Day-old French bread is the traditional type of bread used for this pudding, but I have also used cinnamon swirl bread and croissants for a richer dessert. The banana sauce is a classic from New Orleans, created at Brennan’s restaurant and usually served over ice cream.
Yield: Makes 9 servings
6 cups (1.4 L) 1-inch (2.5-cm) pieces day-old French bread
¾ cup (150 g) sugar
1 teaspoon (5 mL) vanilla
2 cups (473 mL) milk
Freshly grated nutmeg, if desired
For the sauce:
¼ cup (57 g) butter
½ cup (114 g) firmly packed brown sugar
1 tablespoon (15 mL) lemon juice
2 tablespoons (30 mL) crème de banana liqueur, if desired
3 bananas, peeled and sliced
¼ cup (59 mL) warm dark rum
Heat oven to 350°F (180°C) with oven rack in middle. Lightly spray 9 x 9-inch (22.5 x 22.5-cm) baking dish with nonstick cooking spray. Place bread in a baking dish.
Beat sugar, vanilla, and eggs in large bowl until blended. Slowly beat in milk. Strain milk mixture through a mesh strainer, and pour over bread.
Let dish stand at room temperature about 30 minutes, or until bread has absorbed the milk mixture. Press any bread that is not moist into the liquid.
Bake 45 to 55 minutes or until set in the center and a knife inserted near center comes out clean although it will be wet.
Cool slightly before serving warm with the sauce, or cool to room temperature and refrigerate.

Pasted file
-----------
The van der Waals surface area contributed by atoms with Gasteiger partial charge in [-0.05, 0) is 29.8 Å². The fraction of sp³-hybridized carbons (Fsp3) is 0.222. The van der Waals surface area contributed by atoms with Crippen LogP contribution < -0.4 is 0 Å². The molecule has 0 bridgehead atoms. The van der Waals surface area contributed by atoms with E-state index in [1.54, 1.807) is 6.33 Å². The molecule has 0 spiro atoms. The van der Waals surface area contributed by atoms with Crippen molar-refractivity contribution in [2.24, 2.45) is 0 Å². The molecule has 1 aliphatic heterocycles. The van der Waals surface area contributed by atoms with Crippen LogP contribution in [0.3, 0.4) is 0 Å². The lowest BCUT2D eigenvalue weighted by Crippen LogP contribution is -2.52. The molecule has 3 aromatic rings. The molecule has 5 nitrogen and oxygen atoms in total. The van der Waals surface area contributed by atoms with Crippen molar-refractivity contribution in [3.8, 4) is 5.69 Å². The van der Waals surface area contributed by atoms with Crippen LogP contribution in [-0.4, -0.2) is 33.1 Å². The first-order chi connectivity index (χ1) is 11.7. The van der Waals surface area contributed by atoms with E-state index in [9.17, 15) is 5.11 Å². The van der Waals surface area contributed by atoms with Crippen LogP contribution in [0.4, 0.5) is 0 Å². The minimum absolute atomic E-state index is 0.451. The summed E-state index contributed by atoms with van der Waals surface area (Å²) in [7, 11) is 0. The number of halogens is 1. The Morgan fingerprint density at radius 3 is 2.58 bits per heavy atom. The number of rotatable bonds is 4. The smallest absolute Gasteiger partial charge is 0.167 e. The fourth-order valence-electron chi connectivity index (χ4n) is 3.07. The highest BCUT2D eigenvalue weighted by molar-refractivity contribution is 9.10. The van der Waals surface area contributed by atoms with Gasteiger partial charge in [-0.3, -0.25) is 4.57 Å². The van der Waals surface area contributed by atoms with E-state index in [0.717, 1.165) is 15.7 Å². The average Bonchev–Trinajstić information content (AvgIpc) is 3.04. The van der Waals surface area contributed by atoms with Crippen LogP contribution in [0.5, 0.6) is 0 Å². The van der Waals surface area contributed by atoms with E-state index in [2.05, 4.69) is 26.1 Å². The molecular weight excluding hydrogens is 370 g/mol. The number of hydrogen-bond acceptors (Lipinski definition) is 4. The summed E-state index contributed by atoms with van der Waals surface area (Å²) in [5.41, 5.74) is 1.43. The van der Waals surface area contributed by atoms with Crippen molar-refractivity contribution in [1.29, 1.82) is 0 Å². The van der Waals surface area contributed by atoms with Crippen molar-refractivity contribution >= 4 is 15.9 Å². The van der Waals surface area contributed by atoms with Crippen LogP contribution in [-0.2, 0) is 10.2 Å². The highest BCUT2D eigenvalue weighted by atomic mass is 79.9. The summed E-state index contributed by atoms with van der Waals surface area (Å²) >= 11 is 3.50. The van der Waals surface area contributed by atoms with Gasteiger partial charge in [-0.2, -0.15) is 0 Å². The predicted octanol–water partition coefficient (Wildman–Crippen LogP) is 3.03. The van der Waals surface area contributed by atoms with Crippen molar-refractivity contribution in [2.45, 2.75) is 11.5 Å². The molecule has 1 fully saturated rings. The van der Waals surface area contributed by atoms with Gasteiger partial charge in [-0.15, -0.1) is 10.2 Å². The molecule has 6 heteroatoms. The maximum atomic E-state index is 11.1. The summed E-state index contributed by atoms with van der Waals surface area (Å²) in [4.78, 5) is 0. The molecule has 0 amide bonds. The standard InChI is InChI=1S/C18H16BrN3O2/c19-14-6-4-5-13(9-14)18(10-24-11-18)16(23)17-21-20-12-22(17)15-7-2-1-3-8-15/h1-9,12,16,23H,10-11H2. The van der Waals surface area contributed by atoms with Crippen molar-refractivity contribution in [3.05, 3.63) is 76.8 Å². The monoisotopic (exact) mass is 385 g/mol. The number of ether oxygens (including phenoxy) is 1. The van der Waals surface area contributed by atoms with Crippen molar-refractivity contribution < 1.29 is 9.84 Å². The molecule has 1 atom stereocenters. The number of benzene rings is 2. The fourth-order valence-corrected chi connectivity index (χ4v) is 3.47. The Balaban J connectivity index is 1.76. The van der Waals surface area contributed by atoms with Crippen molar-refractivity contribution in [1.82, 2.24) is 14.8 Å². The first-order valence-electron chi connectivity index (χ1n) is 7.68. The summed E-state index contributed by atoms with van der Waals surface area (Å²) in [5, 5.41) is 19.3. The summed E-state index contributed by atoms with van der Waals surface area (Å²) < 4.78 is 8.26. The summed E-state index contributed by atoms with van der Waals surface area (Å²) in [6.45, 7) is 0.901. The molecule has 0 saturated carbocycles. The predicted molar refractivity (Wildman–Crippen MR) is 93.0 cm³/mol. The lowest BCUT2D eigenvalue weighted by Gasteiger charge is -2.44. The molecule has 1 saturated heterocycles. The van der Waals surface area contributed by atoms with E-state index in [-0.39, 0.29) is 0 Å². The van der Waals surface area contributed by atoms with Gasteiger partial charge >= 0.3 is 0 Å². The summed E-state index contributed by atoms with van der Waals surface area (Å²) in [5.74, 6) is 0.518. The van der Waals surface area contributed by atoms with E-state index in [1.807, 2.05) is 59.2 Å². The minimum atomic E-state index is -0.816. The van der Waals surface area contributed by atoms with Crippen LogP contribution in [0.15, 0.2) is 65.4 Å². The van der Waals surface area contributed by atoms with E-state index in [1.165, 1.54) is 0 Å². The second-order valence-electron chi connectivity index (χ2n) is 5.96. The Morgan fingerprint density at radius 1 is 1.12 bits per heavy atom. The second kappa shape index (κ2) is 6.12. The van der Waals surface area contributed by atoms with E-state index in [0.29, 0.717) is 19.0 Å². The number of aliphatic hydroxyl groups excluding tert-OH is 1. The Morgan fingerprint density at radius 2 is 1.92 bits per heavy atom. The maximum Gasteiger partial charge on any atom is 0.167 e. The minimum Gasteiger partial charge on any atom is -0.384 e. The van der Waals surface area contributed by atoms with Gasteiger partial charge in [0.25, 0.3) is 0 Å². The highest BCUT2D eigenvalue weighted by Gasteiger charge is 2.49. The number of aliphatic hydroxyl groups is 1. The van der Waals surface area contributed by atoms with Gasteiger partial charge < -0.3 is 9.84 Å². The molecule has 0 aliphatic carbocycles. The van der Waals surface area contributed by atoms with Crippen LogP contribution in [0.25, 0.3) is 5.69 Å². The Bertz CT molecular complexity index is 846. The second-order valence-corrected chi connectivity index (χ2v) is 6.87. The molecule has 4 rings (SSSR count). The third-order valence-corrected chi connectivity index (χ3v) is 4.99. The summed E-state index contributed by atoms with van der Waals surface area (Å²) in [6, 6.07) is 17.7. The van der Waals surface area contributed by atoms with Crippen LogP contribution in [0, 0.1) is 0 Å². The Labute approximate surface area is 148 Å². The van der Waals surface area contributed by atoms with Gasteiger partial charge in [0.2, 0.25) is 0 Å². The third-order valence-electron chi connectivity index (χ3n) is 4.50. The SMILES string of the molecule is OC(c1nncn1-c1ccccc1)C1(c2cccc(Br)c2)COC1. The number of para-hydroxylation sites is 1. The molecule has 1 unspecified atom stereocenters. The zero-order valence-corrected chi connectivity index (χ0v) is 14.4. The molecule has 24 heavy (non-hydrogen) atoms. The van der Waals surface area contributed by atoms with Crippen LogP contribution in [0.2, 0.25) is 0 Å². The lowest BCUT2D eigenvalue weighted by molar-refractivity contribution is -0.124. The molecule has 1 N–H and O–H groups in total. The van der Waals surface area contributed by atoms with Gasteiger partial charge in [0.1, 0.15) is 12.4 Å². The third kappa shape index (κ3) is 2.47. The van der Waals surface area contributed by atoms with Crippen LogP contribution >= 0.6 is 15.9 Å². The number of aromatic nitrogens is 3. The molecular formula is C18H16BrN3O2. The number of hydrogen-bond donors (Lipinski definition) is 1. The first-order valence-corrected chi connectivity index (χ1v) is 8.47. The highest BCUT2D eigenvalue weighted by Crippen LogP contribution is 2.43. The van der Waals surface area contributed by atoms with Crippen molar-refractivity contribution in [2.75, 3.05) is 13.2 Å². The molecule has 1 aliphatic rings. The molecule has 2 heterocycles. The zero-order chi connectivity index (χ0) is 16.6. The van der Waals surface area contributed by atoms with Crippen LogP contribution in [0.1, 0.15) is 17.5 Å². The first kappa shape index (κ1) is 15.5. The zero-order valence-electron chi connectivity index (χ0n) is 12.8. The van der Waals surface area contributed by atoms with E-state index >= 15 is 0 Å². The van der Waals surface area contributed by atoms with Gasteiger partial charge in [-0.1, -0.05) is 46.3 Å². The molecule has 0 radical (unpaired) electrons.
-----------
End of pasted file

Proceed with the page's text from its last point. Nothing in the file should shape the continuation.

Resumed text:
To Make the Sauce:
Melt butter in 9-inch (22.5 cm) skillet. Add brown sugar and lemon juice and cook over medium heat, stirring constantly, until a sauce forms. Stir in crème de banana. Add banana slices and heat until warm. Ignite the warm rum and pour into the sauce.
Cut pudding into squares and place in individual serving dishes.
Spoon the hot sauce over the pudding.
Baker’s Note: I think the flavor of freshly grated nutmeg is not as sharp as ground nutmeg, and I like it sprinkled lightly on this dessert.
Secrets to Success: Because dark rum is aged longer than light or medium rum, it has a smoother flavor that enhances desserts. Myers’ rum is the well-known dark Jamaican rum that I use.
The rum must be warm to ignite. Warm it in a small saucepan and ignite it using a gas lighter or a long match because the flames flare up. I have also heated the rum in a metal ladle, ignited it, and poured it into the sauce.
Only try to ignite the rum once. If you keep adding more rum, the pudding will be overwhelmed with it.